From Irish Pedigrees; or the Origin and Stem of the Irish Nation by John O'Hart
THE territories which formed ancient Ormond and Desies have been already mentioned. As this territory is closely associated with the Anglo-Norman invasion of Ireland, the following observations may not here be out of place:
Waterford is celebrated as the chief landing-place of the Anglo-Norman invaders, under Strongbow and his followers; and is also remarkable as the chief place where several kings of England landed on their expedition to Ireland. In May, A.D. 1169, Robert Fitzstephen, Maurice Fitzgerald, David Barry, Hervey de Monte Marisco, Myler Fitzhenry, Maurice Prendergast, and other chiefs from Wales (being the first of the Anglo-Normans who invaded Ireland) landed at the bay of Bag-an-bun or Bannow, in the county Wexford, near the bay of Waterford; where they were joined by their ally Dermod MacMurrough, King of Leinster. In May, 1170, Raymond le Gros and other Anglo-Norman chiefs landed near the rock of Dundonnel, about four miles from Waterford, near the river Suir. In August, 1170, Strongbow landed near Waterford, and was there married to Eva, daughter of Dermod MacMurrough, who then conferred on his son-in-law the title of "heir presumptive" to the kingdom of Leinster.
A.D. 1171, King Henry the Second embarked at Milford Haven, landed at Croch, now Crook, near Waterford, on the 18th of October; and was attended by Strongbow, William FitzAdelm, Hugh de Lacy, Humphrey de Bohun, and other lords and barons. The day after Henry's arrival, Dermot MacCarthy, king of Desmond, waited on him at Waterford; delivered to him the keys of the city of Cork; and did him homage. Henry, at the head of his army, marched to Lismore, and thence to Cashel; near which, on the banks of the Suir, Donal O'Brien, King of Thomond, came to meet him, delivered to him the keys of the city of Limerick, and did him homage as Dermot MacCarthy had done. MacGillpatrick, Prince of Ossory; O'Felan, Prince of Desies; and other chiefs, submitted soon after. From Cashel, Henry returned through Tipperary to Waterford, and shortly afterwards proceeded to Dublin; where he remained during the winter, and in a style of great magnificence entertained the Irish kings and princes who had submitted to him.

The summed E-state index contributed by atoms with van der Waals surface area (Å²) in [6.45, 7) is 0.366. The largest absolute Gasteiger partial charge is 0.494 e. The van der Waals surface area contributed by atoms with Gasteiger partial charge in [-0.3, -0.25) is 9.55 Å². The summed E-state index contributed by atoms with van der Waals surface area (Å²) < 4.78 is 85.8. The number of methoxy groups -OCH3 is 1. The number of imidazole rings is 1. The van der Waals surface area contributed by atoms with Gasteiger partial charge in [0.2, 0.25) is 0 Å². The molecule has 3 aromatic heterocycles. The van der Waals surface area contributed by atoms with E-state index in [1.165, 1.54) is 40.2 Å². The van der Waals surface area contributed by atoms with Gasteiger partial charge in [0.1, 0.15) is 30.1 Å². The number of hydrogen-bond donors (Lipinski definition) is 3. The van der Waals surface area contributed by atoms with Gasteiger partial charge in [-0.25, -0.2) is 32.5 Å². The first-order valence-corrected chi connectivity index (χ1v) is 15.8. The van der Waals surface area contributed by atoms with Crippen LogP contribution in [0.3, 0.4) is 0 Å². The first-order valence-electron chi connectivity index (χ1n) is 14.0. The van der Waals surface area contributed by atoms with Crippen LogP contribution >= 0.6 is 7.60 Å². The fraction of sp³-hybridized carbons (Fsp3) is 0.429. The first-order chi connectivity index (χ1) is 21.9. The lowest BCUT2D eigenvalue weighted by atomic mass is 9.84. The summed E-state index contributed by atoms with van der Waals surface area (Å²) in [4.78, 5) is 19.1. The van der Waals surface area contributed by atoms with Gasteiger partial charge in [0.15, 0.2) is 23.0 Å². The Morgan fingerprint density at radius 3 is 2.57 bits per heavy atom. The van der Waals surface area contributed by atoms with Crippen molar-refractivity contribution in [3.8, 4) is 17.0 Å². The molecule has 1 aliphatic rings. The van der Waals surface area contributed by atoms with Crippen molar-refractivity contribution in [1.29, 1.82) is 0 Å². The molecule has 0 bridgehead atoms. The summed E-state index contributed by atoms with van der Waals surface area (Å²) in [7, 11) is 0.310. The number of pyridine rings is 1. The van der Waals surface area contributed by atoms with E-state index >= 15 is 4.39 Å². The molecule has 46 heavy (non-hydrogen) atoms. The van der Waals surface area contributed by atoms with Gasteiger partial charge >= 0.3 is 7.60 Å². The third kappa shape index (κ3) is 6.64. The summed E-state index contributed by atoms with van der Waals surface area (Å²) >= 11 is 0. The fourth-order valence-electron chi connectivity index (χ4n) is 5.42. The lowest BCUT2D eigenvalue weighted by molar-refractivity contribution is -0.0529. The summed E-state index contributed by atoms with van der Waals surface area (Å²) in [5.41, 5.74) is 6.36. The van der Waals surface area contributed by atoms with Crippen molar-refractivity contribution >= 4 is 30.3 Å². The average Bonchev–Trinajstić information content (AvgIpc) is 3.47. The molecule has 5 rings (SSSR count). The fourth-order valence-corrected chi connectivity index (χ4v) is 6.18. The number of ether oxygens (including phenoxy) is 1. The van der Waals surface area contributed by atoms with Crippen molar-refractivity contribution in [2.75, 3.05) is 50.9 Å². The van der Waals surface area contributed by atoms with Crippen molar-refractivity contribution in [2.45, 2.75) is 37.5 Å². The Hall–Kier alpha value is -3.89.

In February, 1172, Henry returned to Waterford, and held a council or parliament at Lismore; and also convened a synod of bishops and clergy at Cashel. After remaining in Ireland about six months, King Henry embarked at Wexford, on Easter Monday, the 17th of April. 1172; set sail for England, and arrived the same day at Port Finnain in Wales. A.D. 1174, Raymond le Gros landed at Waterford, with a large force from Wales, to relieve Strongbow, then besieged by the Irish in that city; and succeeded in rescuing him. A.D. 1175, according to Lanigan, King Henry sent Nicholas, abbot of Malmesbury, and William FitzAdelm to Ireland, with the Bull of Pope Adrian IV., and the brief of Pope Alexander III., conferring on King Henry the Second the kingdom of Ireland; when a meeting of bishops was convened at Waterford, where these documents were publicly read; it being the first time they were ever published. A.D. 1185, Prince John, Earl of Morton, son of King Henry the Second, landed at Waterford, accompanied by Ralph Glunville, Chief Justice of England, and by Giraldus Cambrensis, his secretary and tutor. A.D. 1210, King John landed at Waterford, and soon after proceeded to Dublin, and from thence through various parts of Meath and Ulster.
Waterford is also celebrated as the place of landing and embarkation of other kings of England: namely, of Richard the Second, in the years 1394 aud 1399. On the 2nd of September, A.D. 1689, King William the Third embarked at Waterford for England; and, being again in Ireland, at the siege of Limerick, A.D. 1690, he came to Waterford and embarked for England on the 5th of September. On the 2nd of July, 1690, King James the Second, after the battle of the Boyne, arrived at Waterford, whence he set sail for France.
Amongst the ancient notices of Waterford. it may be mentioned that, A.D. 1497, in consequence of the loyalty of the citizens of Waterford, against the mock princes and pretenders to the crown of England—namely, Lambert Simnel, and Perkins Warbeck, King Henry the Seventh granted, with other honours, to the city the motto—
Intacta Manet Waterfordia:
hence, it is designated the "Urbs Intacta." In 1536, Henry the Eighth sent by Sir William Wyse to the citizens of Waterford a gilt sword, to be always borne before the Mayors, in remembrance of their renowned fidelity.
From a sad, comfortless childhood Giles Truelove developed into a reclusive and uncommunicative man whose sole passion was books. For so long they were the only meaning to his existence. But when fate eventually intervened to have the outside world intrude upon his life, he began to discover emotions that he never knew he had.
This is a story for the genuine booklover, penned by an Irish bookseller under the pseudonym of Ralph St. John Featherstonehaugh.
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